Money (including transfer of money) and related services: interpreting item 1: what is meant by ‘any note or order for the payment of money’
A note for the payment of money is a banknote. An order can include postal orders, giros and cheques etc., but can be as informal as an ‘IOU‘. You should, however, check that there is a supply for VAT purposes in the first place, before deciding on the liability (see VATSC03200). The actual price paid is the consideration for the supply and amounts payable on redemption remain outside the scope of VAT.
An example of a supply of an ‘order for the payment of money’ is where a building society charges its customer a fee for withdrawing funds by cheque. This fee is consideration for an exempt supply under item 1. There is no such exempt supply when a customer writes a cheque in return for goods or services because the payment is consideration for the goods or services.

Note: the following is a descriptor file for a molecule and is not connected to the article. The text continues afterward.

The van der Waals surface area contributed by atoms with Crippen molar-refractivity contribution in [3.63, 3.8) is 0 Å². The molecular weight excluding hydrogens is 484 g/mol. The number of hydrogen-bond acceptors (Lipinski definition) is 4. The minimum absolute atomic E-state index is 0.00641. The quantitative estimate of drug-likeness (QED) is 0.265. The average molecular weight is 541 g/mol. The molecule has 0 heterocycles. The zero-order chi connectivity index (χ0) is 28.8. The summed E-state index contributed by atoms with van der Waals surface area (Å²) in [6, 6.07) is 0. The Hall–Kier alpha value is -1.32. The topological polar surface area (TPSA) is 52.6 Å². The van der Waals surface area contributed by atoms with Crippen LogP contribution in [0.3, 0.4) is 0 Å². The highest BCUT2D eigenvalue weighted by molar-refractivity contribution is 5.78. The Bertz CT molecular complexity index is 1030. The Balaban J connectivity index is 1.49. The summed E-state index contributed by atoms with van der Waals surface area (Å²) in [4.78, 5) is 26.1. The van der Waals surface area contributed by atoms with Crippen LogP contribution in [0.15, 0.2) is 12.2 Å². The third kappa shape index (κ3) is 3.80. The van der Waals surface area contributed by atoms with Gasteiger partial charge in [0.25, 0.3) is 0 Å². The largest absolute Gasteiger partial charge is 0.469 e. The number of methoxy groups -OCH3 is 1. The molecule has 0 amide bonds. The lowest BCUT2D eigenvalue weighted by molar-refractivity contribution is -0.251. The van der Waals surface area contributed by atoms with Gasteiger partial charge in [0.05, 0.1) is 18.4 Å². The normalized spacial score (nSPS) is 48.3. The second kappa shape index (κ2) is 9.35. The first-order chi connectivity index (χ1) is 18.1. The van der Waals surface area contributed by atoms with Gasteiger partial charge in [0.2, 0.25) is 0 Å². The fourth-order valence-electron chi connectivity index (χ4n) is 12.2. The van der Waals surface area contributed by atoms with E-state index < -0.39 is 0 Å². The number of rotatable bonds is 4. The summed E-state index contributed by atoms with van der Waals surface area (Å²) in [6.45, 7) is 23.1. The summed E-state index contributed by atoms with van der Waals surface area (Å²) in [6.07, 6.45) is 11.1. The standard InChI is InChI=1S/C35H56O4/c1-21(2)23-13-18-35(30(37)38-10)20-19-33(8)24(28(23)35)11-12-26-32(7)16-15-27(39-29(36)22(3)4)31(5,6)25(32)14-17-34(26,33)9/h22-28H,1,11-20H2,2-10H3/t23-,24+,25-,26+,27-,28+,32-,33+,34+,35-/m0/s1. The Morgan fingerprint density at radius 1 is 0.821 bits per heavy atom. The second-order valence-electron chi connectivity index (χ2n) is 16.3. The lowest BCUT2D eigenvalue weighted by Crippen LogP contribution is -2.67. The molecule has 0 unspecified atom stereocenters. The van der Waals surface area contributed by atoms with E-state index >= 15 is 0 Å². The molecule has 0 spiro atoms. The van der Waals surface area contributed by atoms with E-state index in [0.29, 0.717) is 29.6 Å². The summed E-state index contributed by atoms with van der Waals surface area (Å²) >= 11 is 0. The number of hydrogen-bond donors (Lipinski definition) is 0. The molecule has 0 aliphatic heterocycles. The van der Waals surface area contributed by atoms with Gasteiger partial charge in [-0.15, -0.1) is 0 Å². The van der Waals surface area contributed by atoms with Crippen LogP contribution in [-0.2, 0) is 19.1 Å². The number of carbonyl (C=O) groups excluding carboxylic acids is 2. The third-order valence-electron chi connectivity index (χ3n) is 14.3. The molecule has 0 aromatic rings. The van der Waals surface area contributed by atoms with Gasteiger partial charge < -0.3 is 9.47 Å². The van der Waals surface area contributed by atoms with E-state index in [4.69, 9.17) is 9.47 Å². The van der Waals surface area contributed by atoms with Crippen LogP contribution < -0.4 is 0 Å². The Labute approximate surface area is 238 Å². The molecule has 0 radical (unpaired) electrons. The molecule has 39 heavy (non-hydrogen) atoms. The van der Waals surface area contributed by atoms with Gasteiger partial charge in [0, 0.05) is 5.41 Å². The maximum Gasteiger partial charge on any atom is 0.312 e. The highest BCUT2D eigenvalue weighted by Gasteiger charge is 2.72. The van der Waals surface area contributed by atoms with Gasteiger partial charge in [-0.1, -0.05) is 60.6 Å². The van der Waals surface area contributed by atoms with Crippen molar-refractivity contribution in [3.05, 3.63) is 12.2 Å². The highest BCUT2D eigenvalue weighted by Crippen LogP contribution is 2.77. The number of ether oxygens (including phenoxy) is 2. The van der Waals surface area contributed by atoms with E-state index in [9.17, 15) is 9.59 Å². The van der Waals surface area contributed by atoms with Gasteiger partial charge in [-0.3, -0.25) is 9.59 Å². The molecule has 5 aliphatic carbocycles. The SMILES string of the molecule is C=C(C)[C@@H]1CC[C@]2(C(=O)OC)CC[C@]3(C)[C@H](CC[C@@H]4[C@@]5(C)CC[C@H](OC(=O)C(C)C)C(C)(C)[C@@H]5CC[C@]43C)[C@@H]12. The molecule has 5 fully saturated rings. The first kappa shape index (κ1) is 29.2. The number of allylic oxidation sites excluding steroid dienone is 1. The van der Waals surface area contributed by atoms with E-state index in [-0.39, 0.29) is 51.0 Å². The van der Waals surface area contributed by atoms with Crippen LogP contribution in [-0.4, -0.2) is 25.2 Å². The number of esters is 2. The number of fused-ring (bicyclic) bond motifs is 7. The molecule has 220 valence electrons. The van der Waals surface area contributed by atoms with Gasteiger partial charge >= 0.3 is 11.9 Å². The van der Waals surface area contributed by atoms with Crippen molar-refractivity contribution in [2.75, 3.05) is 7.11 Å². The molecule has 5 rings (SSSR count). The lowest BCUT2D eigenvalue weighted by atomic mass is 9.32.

The issue here is whether money (or notes representing money) is itself a supply for VAT purposes or whether it is consideration for a supply. If the building society charged its customer a fee for the cheque and the cheque was made out to a retailer as payment for goods, there would be
- a supply of issuing an order for money by the building society (exempt) and
- consideration to the retailer (for a taxable supply of goods).
The customer is not making a supply by paying for the goods.